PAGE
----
The "hold harmless" approach is NOT at all "status quo" grading. The "hold harmless" method would have prevented hundreds of students from failing/receiving no credit. Instead, "hold harmless" would have provided struggling students with the grade they had prior to the switch to distance learning.

With the credit/no credit approach that has been chosen, all these children who can't distance learn will now receive no credit. This is in no way equitable and should be reconsidered.


bemused
another community
on Apr 18, 2020 at 3:25 pm
bemused, another community
on Apr 18, 2020 at 3:25 pm
16 people like this

It seems like many people are ignoring the fact that a significant number of faculty believe that distance learning, while the best they can provide in this current situation, cannot provide the full academic curriculum that would have been covered on campus. For example, from the email sent to parents by SUHSD, here are some of the issues:

- Not all learning objectives for the course can be addressed, or to the extent and depth intended.

- Certain essential knowledge and skills are challenging to assess in a remote learning environment.

- It is difficult for staff to grade subjectively when they are new to at-home instruction. We are asking teachers to instruct in a way in which they never have had to before and there is a learning curve for all of us.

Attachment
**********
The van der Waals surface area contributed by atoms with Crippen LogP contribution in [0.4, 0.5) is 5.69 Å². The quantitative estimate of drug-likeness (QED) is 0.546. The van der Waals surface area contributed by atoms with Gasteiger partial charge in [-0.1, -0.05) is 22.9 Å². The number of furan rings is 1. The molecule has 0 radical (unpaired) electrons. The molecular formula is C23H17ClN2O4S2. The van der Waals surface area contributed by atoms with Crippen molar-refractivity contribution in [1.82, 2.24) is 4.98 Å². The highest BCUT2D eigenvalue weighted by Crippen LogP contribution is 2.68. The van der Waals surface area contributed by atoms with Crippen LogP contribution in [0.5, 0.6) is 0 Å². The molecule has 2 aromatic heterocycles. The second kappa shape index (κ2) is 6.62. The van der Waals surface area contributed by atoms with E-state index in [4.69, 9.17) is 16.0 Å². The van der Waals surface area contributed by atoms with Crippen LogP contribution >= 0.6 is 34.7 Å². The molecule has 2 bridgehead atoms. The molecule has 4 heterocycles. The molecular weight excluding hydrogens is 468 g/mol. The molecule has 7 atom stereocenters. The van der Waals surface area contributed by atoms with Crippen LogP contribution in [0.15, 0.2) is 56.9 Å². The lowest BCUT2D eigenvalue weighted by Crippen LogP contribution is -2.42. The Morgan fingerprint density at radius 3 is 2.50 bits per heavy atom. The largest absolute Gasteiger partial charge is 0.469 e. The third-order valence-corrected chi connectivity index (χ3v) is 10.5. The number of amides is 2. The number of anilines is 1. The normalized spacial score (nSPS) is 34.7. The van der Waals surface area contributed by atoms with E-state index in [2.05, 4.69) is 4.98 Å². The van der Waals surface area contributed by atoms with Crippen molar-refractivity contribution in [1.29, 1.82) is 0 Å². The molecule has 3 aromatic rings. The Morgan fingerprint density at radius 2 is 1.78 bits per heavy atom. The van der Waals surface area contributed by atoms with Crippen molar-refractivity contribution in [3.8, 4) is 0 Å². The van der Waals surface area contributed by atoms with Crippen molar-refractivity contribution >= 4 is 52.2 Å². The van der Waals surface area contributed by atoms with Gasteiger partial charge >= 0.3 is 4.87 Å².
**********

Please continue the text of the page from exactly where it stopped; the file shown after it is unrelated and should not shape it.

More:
If a student achieves an 'A' in a course, the understanding that the teacher has both been able to deliver the course content and skills, and reasonably been able to ascertain that the student has mastered them. Given that many faculty are saying it is not possible to either fully deliver content or evaluate students with the current distance implementation, I think it would be clear that in a number of courses, an 'A' would no longer be achievable. Perhaps the highest achievable grade this semester for such a course would have to be a 'B' - for example, consider courses that had a significant lab component. I feel like parents and students are so pressured by GPA goals that they are not taking into consideration what a grade is supposed to represent. In this way, I think C/NC is a much more accurate reflection of the situation we are in . Credit indicates the student fulfilled possibly diminished requirements, but to an extent that they should at least not have to retake the course. And maybe they excelled and exceeded course content/skills mastery. Yes, hard not to get recognized for that.

There really is not a 'fair' solution here, as much as people want to find one. Some students may be experiencing this type of vagary of life for the first time. They thought as long as they worked hard, they would be rewarded. Well, it's simply a fact of life that does not always happen. Others are already well-acquainted with these sorts of unexpected obstacles to reaching their goals, and probably will take it in stride better. We should try to support all of our students to understand that this is a very challenging time, and to try to keep the big picture in mind. There are no guarantees in life and there are many paths to achieve, and sometimes even redefine, one's goals.